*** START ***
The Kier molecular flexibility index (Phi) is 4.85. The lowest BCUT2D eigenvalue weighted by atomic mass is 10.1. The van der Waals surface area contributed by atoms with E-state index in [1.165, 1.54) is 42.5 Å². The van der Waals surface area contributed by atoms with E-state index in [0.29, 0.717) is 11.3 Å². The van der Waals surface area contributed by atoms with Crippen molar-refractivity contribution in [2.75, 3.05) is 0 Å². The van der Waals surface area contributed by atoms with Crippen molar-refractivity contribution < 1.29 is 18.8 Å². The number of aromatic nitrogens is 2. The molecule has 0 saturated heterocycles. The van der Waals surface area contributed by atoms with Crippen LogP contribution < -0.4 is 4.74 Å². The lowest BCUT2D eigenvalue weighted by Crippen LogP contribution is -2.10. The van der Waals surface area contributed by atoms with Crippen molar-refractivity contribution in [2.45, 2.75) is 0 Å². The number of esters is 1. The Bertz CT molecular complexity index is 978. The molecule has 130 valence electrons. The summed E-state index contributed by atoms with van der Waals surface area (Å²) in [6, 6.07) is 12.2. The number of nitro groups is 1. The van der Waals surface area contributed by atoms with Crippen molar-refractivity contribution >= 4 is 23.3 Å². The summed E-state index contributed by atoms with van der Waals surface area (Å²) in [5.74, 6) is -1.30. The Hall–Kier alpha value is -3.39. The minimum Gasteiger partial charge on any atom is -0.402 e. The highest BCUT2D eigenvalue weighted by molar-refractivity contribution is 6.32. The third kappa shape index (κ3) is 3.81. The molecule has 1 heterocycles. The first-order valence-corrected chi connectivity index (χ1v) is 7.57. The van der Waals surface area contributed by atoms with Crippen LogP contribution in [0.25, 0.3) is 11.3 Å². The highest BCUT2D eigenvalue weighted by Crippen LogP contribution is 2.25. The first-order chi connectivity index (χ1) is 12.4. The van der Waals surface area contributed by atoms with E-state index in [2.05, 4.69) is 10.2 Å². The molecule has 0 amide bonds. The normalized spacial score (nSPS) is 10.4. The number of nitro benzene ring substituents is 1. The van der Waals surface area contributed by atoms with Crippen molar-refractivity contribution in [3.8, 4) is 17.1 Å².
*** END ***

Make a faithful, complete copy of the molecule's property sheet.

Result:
The Kier molecular flexibility index (Phi) is 4.85. The lowest BCUT2D eigenvalue weighted by atomic mass is 10.1. The van der Waals surface area contributed by atoms with E-state index in [1.165, 1.54) is 42.5 Å². The van der Waals surface area contributed by atoms with E-state index in [0.29, 0.717) is 11.3 Å². The van der Waals surface area contributed by atoms with Crippen molar-refractivity contribution in [2.75, 3.05) is 0 Å². The van der Waals surface area contributed by atoms with Crippen molar-refractivity contribution < 1.29 is 18.8 Å². The number of aromatic nitrogens is 2. The molecule has 0 saturated heterocycles. The van der Waals surface area contributed by atoms with Crippen LogP contribution < -0.4 is 4.74 Å². The lowest BCUT2D eigenvalue weighted by Crippen LogP contribution is -2.10. The van der Waals surface area contributed by atoms with Crippen molar-refractivity contribution in [2.45, 2.75) is 0 Å². The number of esters is 1. The Bertz CT molecular complexity index is 978. The molecule has 130 valence electrons. The summed E-state index contributed by atoms with van der Waals surface area (Å²) in [6, 6.07) is 12.2. The number of nitro groups is 1. The van der Waals surface area contributed by atoms with Crippen molar-refractivity contribution >= 4 is 23.3 Å². The summed E-state index contributed by atoms with van der Waals surface area (Å²) in [5.74, 6) is -1.30. The Hall–Kier alpha value is -3.39. The minimum Gasteiger partial charge on any atom is -0.402 e. The highest BCUT2D eigenvalue weighted by molar-refractivity contribution is 6.32. The third kappa shape index (κ3) is 3.81. The molecule has 1 heterocycles. The first-order valence-corrected chi connectivity index (χ1v) is 7.57. The van der Waals surface area contributed by atoms with Crippen LogP contribution in [0.25, 0.3) is 11.3 Å². The highest BCUT2D eigenvalue weighted by Crippen LogP contribution is 2.25. The first-order chi connectivity index (χ1) is 12.4. The van der Waals surface area contributed by atoms with E-state index in [2.05, 4.69) is 10.2 Å². The molecule has 0 amide bonds. The normalized spacial score (nSPS) is 10.4. The number of nitro benzene ring substituents is 1. The van der Waals surface area contributed by atoms with Crippen molar-refractivity contribution in [3.8, 4) is 17.1 Å².